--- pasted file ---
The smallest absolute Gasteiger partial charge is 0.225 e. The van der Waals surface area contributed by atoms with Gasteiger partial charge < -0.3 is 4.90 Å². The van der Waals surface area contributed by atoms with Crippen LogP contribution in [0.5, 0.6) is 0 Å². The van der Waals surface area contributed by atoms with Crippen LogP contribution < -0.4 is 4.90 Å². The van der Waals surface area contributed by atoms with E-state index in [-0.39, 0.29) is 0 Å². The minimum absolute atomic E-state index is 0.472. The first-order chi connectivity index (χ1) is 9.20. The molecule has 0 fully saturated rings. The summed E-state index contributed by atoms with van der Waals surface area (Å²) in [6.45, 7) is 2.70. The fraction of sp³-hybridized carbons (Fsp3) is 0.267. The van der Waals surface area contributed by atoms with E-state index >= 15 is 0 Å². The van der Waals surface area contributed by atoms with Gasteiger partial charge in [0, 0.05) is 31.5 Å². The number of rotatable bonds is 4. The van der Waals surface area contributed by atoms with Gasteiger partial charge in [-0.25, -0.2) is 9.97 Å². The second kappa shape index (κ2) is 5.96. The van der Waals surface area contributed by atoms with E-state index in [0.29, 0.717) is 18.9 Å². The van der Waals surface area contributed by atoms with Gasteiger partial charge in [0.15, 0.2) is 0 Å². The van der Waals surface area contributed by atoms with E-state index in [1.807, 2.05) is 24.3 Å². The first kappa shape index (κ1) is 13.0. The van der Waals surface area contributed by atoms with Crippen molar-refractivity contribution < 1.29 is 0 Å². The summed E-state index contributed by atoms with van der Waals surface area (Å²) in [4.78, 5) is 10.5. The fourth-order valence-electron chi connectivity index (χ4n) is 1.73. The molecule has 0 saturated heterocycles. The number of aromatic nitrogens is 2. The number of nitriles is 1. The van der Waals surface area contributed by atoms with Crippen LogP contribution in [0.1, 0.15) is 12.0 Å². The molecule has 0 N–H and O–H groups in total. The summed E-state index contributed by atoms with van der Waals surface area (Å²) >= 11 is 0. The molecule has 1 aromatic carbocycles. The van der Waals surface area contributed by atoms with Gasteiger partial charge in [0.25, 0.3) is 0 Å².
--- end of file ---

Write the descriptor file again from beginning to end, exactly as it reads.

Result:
The smallest absolute Gasteiger partial charge is 0.225 e. The van der Waals surface area contributed by atoms with Gasteiger partial charge < -0.3 is 4.90 Å². The van der Waals surface area contributed by atoms with Crippen LogP contribution in [0.5, 0.6) is 0 Å². The van der Waals surface area contributed by atoms with Crippen LogP contribution < -0.4 is 4.90 Å². The van der Waals surface area contributed by atoms with E-state index in [-0.39, 0.29) is 0 Å². The minimum absolute atomic E-state index is 0.472. The first-order chi connectivity index (χ1) is 9.20. The molecule has 0 fully saturated rings. The summed E-state index contributed by atoms with van der Waals surface area (Å²) in [6.45, 7) is 2.70. The fraction of sp³-hybridized carbons (Fsp3) is 0.267. The van der Waals surface area contributed by atoms with E-state index >= 15 is 0 Å². The van der Waals surface area contributed by atoms with Gasteiger partial charge in [0, 0.05) is 31.5 Å². The number of rotatable bonds is 4. The van der Waals surface area contributed by atoms with Gasteiger partial charge in [-0.25, -0.2) is 9.97 Å². The second kappa shape index (κ2) is 5.96. The van der Waals surface area contributed by atoms with E-state index in [0.29, 0.717) is 18.9 Å². The van der Waals surface area contributed by atoms with Gasteiger partial charge in [0.15, 0.2) is 0 Å². The van der Waals surface area contributed by atoms with E-state index in [1.807, 2.05) is 24.3 Å². The first kappa shape index (κ1) is 13.0. The van der Waals surface area contributed by atoms with Crippen molar-refractivity contribution < 1.29 is 0 Å². The summed E-state index contributed by atoms with van der Waals surface area (Å²) in [4.78, 5) is 10.5. The fourth-order valence-electron chi connectivity index (χ4n) is 1.73. The molecule has 0 saturated heterocycles. The number of aromatic nitrogens is 2. The number of nitriles is 1. The van der Waals surface area contributed by atoms with Crippen LogP contribution in [0.1, 0.15) is 12.0 Å². The molecule has 0 N–H and O–H groups in total. The summed E-state index contributed by atoms with van der Waals surface area (Å²) >= 11 is 0. The molecule has 1 aromatic carbocycles. The van der Waals surface area contributed by atoms with Gasteiger partial charge in [0.25, 0.3) is 0 Å².